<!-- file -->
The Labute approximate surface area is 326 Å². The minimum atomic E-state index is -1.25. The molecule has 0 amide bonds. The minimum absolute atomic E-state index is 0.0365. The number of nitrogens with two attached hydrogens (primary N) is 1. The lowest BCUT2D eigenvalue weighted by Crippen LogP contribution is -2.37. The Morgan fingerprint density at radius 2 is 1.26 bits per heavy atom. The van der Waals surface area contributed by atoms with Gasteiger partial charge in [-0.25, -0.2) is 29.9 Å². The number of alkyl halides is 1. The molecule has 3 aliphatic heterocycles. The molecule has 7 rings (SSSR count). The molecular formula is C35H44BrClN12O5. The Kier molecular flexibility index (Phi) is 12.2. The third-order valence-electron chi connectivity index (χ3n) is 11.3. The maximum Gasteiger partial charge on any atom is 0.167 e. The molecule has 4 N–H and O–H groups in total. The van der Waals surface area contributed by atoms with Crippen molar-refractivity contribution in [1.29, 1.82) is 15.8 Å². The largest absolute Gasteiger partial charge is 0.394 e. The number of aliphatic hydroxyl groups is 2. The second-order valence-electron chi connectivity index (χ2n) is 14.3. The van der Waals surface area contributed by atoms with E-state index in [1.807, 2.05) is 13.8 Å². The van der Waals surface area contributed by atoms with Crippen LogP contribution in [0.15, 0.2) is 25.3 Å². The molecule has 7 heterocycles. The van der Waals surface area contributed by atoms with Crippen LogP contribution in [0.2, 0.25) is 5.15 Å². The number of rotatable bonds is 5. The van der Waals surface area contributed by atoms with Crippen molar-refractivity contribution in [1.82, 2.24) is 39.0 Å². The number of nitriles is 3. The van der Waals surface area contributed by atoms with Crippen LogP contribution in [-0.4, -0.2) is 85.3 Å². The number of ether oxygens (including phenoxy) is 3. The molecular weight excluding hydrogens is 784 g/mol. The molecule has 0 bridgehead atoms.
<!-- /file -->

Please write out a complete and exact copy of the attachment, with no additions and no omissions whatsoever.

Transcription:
The Labute approximate surface area is 326 Å². The minimum atomic E-state index is -1.25. The molecule has 0 amide bonds. The minimum absolute atomic E-state index is 0.0365. The number of nitrogens with two attached hydrogens (primary N) is 1. The lowest BCUT2D eigenvalue weighted by Crippen LogP contribution is -2.37. The Morgan fingerprint density at radius 2 is 1.26 bits per heavy atom. The van der Waals surface area contributed by atoms with Gasteiger partial charge in [-0.25, -0.2) is 29.9 Å². The number of alkyl halides is 1. The molecule has 3 aliphatic heterocycles. The molecule has 7 rings (SSSR count). The molecular formula is C35H44BrClN12O5. The Kier molecular flexibility index (Phi) is 12.2. The third-order valence-electron chi connectivity index (χ3n) is 11.3. The maximum Gasteiger partial charge on any atom is 0.167 e. The molecule has 4 N–H and O–H groups in total. The van der Waals surface area contributed by atoms with Crippen molar-refractivity contribution in [1.29, 1.82) is 15.8 Å². The largest absolute Gasteiger partial charge is 0.394 e. The number of aliphatic hydroxyl groups is 2. The second-order valence-electron chi connectivity index (χ2n) is 14.3. The van der Waals surface area contributed by atoms with E-state index in [1.807, 2.05) is 13.8 Å². The van der Waals surface area contributed by atoms with Crippen LogP contribution in [0.15, 0.2) is 25.3 Å². The molecule has 7 heterocycles. The van der Waals surface area contributed by atoms with Crippen LogP contribution in [0.2, 0.25) is 5.15 Å². The number of rotatable bonds is 5. The van der Waals surface area contributed by atoms with Crippen molar-refractivity contribution in [1.82, 2.24) is 39.0 Å². The number of nitriles is 3. The van der Waals surface area contributed by atoms with Crippen LogP contribution in [-0.4, -0.2) is 85.3 Å². The number of ether oxygens (including phenoxy) is 3. The molecular weight excluding hydrogens is 784 g/mol. The molecule has 0 bridgehead atoms.